‘Nifty-Fifty’ All Over Again? Why Investors Should Fear Big Tech Rally

While Big Tech has gotten even bigger after rallying from March lows, it has also carried the stock market with it. A major correction is due.
US stocks, big tech
The tech-sector melt-up is looking a lot like the 'Nifty-Fifty' boom of the 1970s. The Nifty-Fifty rally ended in tears. | Image: AP Photo/Richard Drew
  • Apple, Microsoft, Google, Amazon, and Facebook have added a staggering $2.7 trillion to their combined market caps since March lows.
  • High expectations and the Fed’s interventions drove the stock market’s rally, led by these giants.
  • These stocks could face the same fate as the ‘Nifty-Fifty’ of the 1970s.

Following the U.S. stock market crash of March, Amazon (NASDAQ:AMZN), Alphabet (NASDAQ:GOOGL), Facebook (NASDAQ:FB), Apple (NASDAQ:MSFT) and Microsoft (NASDAQ:MSFT) combined have added $2.7 trillion to their market cap.

Tech giants' market caps.
Big tech has surged dramatically in the space of five months. | Source: Twitter

Meanwhile, the stock market’s disconnect with the real economy has gotten worse.

While U.S. GDP has lost $2 trillion, the stock market has added $4 trillion to the total market cap of companies in the S&P 500.

GDP and stock market comparison.
Shocking divergence in the real U.S. GDP and the stock market. | Source: Twitter

Of course, the Federal Reserve’s balance sheet explosion has aided the stock market rally since March.

The Federal Reserve's balance sheet vs S&P 500.
The Federal Reserve’s balance sheet has risen in tandem with the S&P 500. | Source: FRED

The Fed’s balance sheet expansion has been a common factor in the tech giants’ rallies since March. These tech companies, along with Tesla (NASDAQ:TSLA), have carried the stock market higher over the past four months.

Earnings Expectations Contributed to the Rally

As the economy suffered under government lockdown orders, the big tech giants were in prime position to smash earnings expectations in Q2.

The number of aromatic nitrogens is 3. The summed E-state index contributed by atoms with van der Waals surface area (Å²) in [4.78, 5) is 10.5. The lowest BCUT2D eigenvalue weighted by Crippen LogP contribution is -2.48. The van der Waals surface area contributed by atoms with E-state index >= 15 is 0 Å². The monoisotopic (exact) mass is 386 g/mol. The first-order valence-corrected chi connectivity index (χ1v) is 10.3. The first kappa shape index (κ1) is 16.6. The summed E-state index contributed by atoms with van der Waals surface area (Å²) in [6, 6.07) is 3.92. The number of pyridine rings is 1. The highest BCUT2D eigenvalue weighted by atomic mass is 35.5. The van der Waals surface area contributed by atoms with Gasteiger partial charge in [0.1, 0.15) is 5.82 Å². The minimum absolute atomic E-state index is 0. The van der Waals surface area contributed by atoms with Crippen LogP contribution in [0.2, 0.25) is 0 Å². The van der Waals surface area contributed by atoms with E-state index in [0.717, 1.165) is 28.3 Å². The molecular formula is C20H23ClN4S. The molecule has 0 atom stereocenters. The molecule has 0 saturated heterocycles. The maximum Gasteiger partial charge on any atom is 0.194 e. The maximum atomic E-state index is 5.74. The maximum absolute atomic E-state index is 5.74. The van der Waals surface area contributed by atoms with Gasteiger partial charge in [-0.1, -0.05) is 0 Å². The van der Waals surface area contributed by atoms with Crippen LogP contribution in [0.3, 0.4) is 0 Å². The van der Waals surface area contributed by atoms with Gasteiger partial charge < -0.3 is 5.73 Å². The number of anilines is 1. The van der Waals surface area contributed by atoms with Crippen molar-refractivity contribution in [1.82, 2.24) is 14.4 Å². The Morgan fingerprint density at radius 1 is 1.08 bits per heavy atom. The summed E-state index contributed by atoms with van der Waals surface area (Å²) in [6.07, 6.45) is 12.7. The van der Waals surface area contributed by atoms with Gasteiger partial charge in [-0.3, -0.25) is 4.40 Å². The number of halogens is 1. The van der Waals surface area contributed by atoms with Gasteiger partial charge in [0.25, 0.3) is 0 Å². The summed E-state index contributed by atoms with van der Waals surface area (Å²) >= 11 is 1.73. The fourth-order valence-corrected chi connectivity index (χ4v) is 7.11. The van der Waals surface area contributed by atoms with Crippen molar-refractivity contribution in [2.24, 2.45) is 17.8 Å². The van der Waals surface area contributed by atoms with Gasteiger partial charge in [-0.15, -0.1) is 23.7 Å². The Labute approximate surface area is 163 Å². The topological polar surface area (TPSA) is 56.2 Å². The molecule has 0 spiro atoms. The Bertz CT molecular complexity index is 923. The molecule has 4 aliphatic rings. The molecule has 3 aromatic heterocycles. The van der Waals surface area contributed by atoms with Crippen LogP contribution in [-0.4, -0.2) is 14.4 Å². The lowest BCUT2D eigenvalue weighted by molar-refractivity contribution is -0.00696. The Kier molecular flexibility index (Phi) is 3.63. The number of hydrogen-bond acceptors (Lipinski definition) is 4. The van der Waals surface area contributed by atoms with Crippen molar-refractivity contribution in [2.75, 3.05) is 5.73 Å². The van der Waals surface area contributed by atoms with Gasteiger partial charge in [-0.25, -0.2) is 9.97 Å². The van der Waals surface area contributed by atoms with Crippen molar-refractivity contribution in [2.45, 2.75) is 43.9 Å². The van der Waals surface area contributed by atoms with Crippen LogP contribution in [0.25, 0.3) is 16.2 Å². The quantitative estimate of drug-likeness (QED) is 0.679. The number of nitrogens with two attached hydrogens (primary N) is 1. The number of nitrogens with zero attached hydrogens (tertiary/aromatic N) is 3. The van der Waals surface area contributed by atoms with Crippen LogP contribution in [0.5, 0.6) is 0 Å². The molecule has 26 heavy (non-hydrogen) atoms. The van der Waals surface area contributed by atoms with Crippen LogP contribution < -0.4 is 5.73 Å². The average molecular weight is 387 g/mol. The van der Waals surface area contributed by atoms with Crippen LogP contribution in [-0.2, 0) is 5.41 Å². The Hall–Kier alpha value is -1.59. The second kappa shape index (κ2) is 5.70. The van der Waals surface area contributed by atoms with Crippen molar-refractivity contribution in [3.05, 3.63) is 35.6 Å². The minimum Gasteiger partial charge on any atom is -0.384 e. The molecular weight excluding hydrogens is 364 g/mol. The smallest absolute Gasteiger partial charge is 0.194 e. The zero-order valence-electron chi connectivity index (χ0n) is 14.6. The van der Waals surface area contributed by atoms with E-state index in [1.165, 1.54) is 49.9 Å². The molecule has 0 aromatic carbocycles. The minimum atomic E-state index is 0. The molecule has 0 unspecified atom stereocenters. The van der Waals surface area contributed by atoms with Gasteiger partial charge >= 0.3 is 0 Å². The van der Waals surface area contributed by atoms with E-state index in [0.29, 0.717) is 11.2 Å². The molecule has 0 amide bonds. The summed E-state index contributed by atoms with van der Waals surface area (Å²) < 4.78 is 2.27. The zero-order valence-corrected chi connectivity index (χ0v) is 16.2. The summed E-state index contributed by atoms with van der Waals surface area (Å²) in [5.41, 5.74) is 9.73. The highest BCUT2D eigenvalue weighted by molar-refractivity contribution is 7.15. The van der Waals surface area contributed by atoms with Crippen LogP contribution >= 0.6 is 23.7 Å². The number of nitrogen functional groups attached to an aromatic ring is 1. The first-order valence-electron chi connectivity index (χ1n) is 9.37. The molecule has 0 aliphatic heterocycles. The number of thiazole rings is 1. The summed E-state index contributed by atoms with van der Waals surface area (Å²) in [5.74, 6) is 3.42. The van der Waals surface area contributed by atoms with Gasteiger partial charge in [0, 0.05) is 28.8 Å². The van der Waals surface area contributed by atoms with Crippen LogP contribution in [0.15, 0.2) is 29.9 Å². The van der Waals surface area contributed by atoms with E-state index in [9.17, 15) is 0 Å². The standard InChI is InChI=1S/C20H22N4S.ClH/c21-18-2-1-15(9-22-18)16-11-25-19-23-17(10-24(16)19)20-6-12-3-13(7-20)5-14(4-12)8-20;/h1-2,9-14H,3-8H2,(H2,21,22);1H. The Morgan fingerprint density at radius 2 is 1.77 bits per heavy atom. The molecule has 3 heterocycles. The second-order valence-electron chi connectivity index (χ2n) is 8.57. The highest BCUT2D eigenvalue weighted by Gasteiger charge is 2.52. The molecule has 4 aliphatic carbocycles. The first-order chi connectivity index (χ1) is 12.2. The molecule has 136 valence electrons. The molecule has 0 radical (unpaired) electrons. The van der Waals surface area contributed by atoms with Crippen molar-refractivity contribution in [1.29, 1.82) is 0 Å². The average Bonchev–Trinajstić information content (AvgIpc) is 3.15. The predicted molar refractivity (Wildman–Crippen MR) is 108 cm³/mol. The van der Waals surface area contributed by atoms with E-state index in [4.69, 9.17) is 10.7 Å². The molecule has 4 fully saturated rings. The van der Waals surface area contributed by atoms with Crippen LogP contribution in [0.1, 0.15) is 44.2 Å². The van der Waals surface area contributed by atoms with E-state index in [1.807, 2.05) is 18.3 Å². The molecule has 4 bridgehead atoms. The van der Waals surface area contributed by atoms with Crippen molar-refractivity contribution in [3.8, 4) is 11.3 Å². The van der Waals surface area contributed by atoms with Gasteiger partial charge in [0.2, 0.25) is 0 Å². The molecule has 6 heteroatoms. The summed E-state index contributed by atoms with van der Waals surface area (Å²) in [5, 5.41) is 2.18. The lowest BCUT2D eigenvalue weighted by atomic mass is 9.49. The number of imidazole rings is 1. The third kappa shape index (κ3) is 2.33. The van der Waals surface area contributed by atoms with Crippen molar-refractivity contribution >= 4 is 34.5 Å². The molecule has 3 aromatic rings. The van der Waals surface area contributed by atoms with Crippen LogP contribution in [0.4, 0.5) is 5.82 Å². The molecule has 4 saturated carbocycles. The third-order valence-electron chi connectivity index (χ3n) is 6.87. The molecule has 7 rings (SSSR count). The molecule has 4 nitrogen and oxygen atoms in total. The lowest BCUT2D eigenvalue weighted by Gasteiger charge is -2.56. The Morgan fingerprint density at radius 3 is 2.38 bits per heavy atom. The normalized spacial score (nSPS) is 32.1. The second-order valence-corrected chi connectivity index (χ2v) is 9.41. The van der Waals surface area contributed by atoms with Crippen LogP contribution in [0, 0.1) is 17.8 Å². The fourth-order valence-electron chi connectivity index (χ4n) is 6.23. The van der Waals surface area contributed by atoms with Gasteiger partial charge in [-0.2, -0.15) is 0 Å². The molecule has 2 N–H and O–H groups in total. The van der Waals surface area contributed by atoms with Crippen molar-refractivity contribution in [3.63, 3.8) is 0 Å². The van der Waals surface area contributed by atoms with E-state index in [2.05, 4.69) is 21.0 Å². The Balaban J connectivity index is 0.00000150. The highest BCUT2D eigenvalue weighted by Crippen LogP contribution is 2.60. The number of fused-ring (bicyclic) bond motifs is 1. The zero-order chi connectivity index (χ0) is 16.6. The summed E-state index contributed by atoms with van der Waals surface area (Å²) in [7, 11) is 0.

Video: Big tech could dominate the ‘post-COVID-19’ world

Apple shares rallied more than 10% to make new all-time highs after reporting sales growth of 11% in Q2 2020 results. Last week’s rally allowed Apple to overtake Saudi Aramco as the world’s most valuable company.

Amazon’s second-quarter saw the company’s sales take off despite the coronavirus pandemic-induced slowdown. Its shares rallied post-earnings before undergoing a bit of profit booking.

Meanwhile, Facebook reported revenue growth of 11% despite an ad boycott from various companies. Its shares gapped up almost 7% post-earnings before a mild selloff.

Alphabet rallied 38% from the March low. After reporting an unprecedented revenue decline, its shares declined post-earnings.

Video: Alphabet reports first revenue decline in history

High expectations from Microsoft made the stock rally 25% from the March lows. After reporting spectacular earnings, the stock continued its uptrend.

Narrow Market Breadth Indicates a Downturn Could Be Imminent

While Facebook, Amazon, Alphabet, Microsoft, and Apple have returned 35% in 2020, the remaining 495 stocks in the S&P 500 are in the red.

Facebook, Amazon, Alphabet, Microsoft Apple and S&P 500 rally since March
Big tech carries the S&P 500. | Source: Yahoo! Finance

These giants have carried the stock market on their shoulders; if any one of them drops abruptly, the whole market could enter a downward spiral.

Because of this, analysts at Morgan Stanley have predicted a 10% selloff in the U.S. stock market.

If the prediction comes true, the selloff would be reminiscent of what happened to the ‘Nifty-Fifty’ stocks back in the 1970s. ‘Nifty-Fifty’ refers to the group of 50 stocks that led the markets to all-time highs in the early 1970s, followed by a 46% crash.

While these stocks had led the rallies to the top, they also led the nosedive that followed.

Back then, Forbes wrote,

The Nifty-Fifty were taken out and shot one by one.

Could the same happen to the tech giants driving the market rally in 2020?

Disclaimer: This article represents the author’s opinion and should not be considered investment or trading advice from CCN.com. Unless otherwise noted, the author holds no investment position in the above-mentioned securities.

Sam Bourgi edited this article for CCN.com. If you see a breach of our Code of Ethics or find a factual, spelling, or grammar error, please contact us.

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